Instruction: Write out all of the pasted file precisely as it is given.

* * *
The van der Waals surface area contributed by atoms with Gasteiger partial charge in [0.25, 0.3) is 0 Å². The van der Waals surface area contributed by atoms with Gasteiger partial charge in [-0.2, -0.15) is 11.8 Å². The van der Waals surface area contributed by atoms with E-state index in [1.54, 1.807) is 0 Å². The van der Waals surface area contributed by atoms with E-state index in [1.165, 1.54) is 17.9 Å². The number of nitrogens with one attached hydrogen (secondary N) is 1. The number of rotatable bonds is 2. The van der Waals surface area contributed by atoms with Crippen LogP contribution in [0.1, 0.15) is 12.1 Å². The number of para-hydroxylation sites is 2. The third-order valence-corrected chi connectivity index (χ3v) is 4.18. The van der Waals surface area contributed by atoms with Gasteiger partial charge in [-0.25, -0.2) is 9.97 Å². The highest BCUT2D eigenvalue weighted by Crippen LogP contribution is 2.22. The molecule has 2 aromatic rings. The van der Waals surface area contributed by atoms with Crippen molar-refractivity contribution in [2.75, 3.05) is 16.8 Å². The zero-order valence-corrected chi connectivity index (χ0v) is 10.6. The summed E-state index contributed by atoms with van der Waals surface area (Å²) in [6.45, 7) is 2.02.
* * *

The van der Waals surface area contributed by atoms with Gasteiger partial charge in [0.25, 0.3) is 0 Å². The van der Waals surface area contributed by atoms with Gasteiger partial charge in [-0.2, -0.15) is 11.8 Å². The van der Waals surface area contributed by atoms with E-state index in [1.54, 1.807) is 0 Å². The van der Waals surface area contributed by atoms with E-state index in [1.165, 1.54) is 17.9 Å². The number of nitrogens with one attached hydrogen (secondary N) is 1. The number of rotatable bonds is 2. The van der Waals surface area contributed by atoms with Crippen LogP contribution in [0.1, 0.15) is 12.1 Å². The number of para-hydroxylation sites is 2. The third-order valence-corrected chi connectivity index (χ3v) is 4.18. The van der Waals surface area contributed by atoms with Gasteiger partial charge in [-0.25, -0.2) is 9.97 Å². The highest BCUT2D eigenvalue weighted by Crippen LogP contribution is 2.22. The molecule has 2 aromatic rings. The van der Waals surface area contributed by atoms with Crippen molar-refractivity contribution in [2.75, 3.05) is 16.8 Å². The zero-order valence-corrected chi connectivity index (χ0v) is 10.6. The summed E-state index contributed by atoms with van der Waals surface area (Å²) in [6.45, 7) is 2.02.